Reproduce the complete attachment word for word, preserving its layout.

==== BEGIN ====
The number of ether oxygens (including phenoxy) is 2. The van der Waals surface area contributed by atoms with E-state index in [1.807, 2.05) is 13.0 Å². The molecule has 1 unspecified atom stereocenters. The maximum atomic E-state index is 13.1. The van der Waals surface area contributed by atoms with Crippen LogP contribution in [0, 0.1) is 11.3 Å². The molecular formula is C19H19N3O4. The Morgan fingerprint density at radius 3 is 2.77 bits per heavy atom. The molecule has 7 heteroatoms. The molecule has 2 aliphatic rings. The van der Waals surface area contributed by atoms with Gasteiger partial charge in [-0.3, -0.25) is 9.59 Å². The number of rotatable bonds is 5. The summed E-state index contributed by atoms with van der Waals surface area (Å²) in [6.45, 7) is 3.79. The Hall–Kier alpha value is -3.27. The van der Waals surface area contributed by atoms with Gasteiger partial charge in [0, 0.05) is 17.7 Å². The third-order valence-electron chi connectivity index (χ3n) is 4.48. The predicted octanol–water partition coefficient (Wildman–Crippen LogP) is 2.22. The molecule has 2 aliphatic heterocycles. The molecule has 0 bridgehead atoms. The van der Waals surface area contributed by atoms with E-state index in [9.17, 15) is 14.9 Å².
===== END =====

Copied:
The number of ether oxygens (including phenoxy) is 2. The van der Waals surface area contributed by atoms with E-state index in [1.807, 2.05) is 13.0 Å². The molecule has 1 unspecified atom stereocenters. The maximum atomic E-state index is 13.1. The van der Waals surface area contributed by atoms with Crippen LogP contribution in [0, 0.1) is 11.3 Å². The molecular formula is C19H19N3O4. The Morgan fingerprint density at radius 3 is 2.77 bits per heavy atom. The molecule has 7 heteroatoms. The molecule has 2 aliphatic rings. The van der Waals surface area contributed by atoms with Gasteiger partial charge in [-0.3, -0.25) is 9.59 Å². The number of rotatable bonds is 5. The summed E-state index contributed by atoms with van der Waals surface area (Å²) in [6.45, 7) is 3.79. The Hall–Kier alpha value is -3.27. The van der Waals surface area contributed by atoms with Gasteiger partial charge in [0, 0.05) is 17.7 Å². The third-order valence-electron chi connectivity index (χ3n) is 4.48. The predicted octanol–water partition coefficient (Wildman–Crippen LogP) is 2.22. The molecule has 2 aliphatic heterocycles. The molecule has 0 bridgehead atoms. The van der Waals surface area contributed by atoms with E-state index in [9.17, 15) is 14.9 Å².